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Basil Kingstone

For over fifty years Francis Jeanson has been one of the world’s exemplary radical thinkers and actors. We Sartreans know him as the author of one of the earliest, and still most insightful, books on Sartre’s philosophy, Le Problème moral et la philosophie de Jean-Paul Sartre [Available in translation. See Sartre and the Problem of Morality, Bloomington, 1980], Sartre par lui-même, and Sartre dans sa vie, as well as of the review of Camus’ L’Homme révolté [The Rebel, New York, 1954] which instigated the Sartre/Camus break. Then came Algeria. As his biographer writes, “His intervention against the Algerian War shapes our collective destiny. Without Francis Jeanson, the resistance of French intellectuals to this colonial war would have been different” (Marie-Pierre Ulluoa, Francis Jeanson: un intellectuel en dissidence [Paris: Berg International, 2001], 244). At the beginning of the insurrection he and his first wife wrote a book about French colonialism and its effects on Algeria. He then organized the Jeanson network, the “porteurs des valises” who hid Algerian activists and deserters from the French army, and raised money for the FLN. In this role he lived underground for several years and was tried and sentenced in absentia to 10 years prison, a sentence which was only commuted at the end of the war. Jeanson was invited to Chalon-sur-Saône to direct its House of Culture and then worked as a philosopher participating in a continuing education program for psychiatrists in a mental hospital. He then returned to a small family house in Claouey, on the Bassin d’Arcachon, where he has continued to write and involve himself in such activities as the France-Sarajevo Association, which has encouraged a multi-ethnic Bosnia.

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Clarifying Liquidity

Keynes and Marx, Merchants, and Poets

Rolf Hugoson

mean by “liquidity”? How was this term adopted by their colleagues speaking German, French, or English? What does it mean to a twentieth-century economist? How did money come to flow? Attention to different periods and aims is a challenge but should

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Dangerous speculation

The appeal of pyramid schemes in rural Siberia

Leonie Schiffauer

of wealth appealed to millions of people who paid money into the schemes hoping that these investments would make them rich. Prominent politicians supported pyramid and Ponzi schemes in various places, claiming that they would help people manage their

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Edited by Graham Holderness and Bryan Loughrey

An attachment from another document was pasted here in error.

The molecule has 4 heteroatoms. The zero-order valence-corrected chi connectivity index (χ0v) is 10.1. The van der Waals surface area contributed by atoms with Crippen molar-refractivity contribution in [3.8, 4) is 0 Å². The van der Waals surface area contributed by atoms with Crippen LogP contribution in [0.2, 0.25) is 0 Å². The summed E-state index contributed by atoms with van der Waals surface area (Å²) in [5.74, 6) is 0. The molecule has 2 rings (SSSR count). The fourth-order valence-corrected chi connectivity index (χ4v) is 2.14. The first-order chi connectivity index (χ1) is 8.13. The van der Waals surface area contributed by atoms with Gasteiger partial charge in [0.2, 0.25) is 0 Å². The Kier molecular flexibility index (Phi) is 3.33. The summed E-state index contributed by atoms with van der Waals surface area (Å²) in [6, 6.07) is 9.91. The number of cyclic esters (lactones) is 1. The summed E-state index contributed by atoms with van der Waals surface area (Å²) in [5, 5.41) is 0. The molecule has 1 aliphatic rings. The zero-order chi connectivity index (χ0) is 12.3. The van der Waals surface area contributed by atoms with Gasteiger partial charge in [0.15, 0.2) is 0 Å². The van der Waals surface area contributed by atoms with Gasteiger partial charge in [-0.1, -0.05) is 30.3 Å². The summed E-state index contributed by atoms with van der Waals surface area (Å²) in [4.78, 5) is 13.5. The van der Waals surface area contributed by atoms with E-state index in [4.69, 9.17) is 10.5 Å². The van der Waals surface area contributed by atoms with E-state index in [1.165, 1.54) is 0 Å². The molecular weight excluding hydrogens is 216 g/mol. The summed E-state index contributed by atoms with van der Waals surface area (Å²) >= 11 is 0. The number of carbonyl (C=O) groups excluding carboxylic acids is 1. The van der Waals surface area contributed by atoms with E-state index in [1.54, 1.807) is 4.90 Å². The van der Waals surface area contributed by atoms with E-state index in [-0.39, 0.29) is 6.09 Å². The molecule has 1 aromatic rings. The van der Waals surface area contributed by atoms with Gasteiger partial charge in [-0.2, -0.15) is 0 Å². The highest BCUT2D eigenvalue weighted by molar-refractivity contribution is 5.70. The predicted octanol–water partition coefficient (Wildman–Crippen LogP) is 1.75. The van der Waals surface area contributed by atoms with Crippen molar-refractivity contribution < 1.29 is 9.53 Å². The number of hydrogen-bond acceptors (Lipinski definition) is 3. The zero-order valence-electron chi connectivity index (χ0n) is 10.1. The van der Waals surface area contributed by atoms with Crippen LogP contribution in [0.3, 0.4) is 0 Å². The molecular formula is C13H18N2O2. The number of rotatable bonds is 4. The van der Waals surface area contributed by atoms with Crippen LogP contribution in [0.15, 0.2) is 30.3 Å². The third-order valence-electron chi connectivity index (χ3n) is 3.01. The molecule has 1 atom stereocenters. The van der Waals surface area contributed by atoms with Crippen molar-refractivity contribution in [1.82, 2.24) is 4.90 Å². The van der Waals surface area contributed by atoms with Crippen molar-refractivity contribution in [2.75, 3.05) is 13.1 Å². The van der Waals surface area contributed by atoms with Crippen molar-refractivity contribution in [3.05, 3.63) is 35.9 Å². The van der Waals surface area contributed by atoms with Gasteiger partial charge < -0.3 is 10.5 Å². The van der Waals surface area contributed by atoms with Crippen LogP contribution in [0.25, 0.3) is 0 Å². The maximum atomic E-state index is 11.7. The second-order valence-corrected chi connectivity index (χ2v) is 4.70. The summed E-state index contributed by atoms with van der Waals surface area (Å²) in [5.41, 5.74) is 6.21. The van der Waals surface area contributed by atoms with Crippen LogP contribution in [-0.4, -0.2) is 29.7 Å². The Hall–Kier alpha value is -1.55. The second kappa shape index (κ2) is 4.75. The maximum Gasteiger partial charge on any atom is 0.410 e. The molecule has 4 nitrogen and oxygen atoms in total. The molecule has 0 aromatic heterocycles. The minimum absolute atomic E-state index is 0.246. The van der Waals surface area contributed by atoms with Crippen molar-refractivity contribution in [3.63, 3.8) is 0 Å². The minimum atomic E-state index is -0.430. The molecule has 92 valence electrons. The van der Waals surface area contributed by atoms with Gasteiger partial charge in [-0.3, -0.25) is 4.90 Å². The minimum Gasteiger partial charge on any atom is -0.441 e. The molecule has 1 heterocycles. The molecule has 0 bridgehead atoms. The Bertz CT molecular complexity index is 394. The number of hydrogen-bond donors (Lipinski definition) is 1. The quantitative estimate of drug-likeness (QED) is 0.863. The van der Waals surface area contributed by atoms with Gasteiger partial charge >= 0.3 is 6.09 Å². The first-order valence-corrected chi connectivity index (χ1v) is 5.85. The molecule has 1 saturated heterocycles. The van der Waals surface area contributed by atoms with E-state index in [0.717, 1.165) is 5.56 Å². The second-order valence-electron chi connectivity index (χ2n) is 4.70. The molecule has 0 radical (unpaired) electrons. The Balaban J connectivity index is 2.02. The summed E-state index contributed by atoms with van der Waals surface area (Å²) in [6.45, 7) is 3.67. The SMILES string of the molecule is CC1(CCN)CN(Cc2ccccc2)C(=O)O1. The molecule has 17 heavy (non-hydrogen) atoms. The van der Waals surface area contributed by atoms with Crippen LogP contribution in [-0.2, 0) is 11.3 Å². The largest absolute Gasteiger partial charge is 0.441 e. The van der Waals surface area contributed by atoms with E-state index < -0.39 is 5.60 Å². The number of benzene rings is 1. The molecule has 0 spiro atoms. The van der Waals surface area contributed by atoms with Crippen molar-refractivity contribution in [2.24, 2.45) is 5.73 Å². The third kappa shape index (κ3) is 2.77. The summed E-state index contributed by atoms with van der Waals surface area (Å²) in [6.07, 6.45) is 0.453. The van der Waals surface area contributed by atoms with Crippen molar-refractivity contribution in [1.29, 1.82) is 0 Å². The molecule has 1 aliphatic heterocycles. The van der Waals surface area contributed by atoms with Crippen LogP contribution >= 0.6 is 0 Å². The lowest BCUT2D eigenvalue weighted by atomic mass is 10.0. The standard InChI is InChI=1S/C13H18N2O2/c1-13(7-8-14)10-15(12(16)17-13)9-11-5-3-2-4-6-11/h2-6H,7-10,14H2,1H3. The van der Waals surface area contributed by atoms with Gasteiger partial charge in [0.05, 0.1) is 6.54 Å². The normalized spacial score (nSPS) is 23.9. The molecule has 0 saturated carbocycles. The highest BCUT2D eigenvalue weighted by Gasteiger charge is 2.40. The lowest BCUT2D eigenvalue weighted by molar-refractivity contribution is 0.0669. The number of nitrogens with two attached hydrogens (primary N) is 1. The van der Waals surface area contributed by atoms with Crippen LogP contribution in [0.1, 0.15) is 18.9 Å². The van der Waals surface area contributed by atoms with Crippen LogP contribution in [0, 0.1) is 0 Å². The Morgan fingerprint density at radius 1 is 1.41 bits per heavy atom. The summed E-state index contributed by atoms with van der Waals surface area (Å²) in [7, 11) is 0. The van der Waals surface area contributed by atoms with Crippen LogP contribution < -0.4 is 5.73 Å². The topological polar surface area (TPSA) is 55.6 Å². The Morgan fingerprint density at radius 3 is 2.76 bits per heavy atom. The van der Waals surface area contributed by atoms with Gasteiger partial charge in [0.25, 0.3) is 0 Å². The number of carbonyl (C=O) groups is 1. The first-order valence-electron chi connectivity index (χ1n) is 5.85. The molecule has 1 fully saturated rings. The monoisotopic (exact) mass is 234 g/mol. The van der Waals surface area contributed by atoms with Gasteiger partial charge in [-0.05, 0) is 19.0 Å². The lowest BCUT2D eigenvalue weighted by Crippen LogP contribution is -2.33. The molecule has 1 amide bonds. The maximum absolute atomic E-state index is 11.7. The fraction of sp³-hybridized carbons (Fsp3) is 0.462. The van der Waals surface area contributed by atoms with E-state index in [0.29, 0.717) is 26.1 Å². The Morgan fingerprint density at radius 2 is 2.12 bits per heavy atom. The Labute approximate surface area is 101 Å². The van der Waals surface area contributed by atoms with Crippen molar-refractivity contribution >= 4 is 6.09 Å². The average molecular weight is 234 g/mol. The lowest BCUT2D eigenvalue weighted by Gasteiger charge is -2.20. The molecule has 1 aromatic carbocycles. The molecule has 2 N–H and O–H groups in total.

In October 2016, to mark the 400th anniversary of Shakespeare’s death, the Department of Philology, Literature, Linguistics of the University of Pisa organized a conference on the topic of ‘Shakespeare and Money’. This issue of Critical Survey

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David Hawkes

the next three centuries until, in the twentieth century, all pretence that money referred to a physical signified was finally abandoned along with the gold standard. Over the last twenty or thirty years, this progressive abstraction of financial

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Graham Holderness

’. ‘Continual prospering, is that men call felicity.’ 8 Happiness is having the good fortune to amass a fortune; a person in possession of a fortune must be fortunate. On the other hand, as St Paul said, ‘the love of money is the root of all evil’, 9 or as

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Householding and social reproduction

Comment on Newberry and Rosen

Deborah James

reason why such servicing is being undertaken by them is because children in school require financial support over the longer term, and this long-term investment is often paid for with borrowed money that will take years to repay as debts heap upon other

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Empowering or impoverishing through credit

Small-scale producers and the Plan Chontalpa in Tabasco, Mexico

Gisela Lanzas and Matthew Whittle

repay loans, provide money to the household, or both. Land sales provide a short-term solution for household cash flow problems but inevitably result in increasing long-term vulnerability and marginalization. Among the goals of the Plan Chontalpa were

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Pity Silenced

Economies of Mercy in The Merchant of Venice

Alessandra Marzola

is retracted for one half of Shylock’s goods, provided that the Jew lets Antonio have the other half in captive use. The two further conditions – that he turns Christian and bestows money unto Lorenzo and Jessica as a gift after his death – tighten

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Richard Westra

forms like money, wages, even profits, existed at various junctures across the sweep of precapitalist history, but the economic impact of such forms was always exogenous to the specific modalities by which human beings reproduced their livelihoods in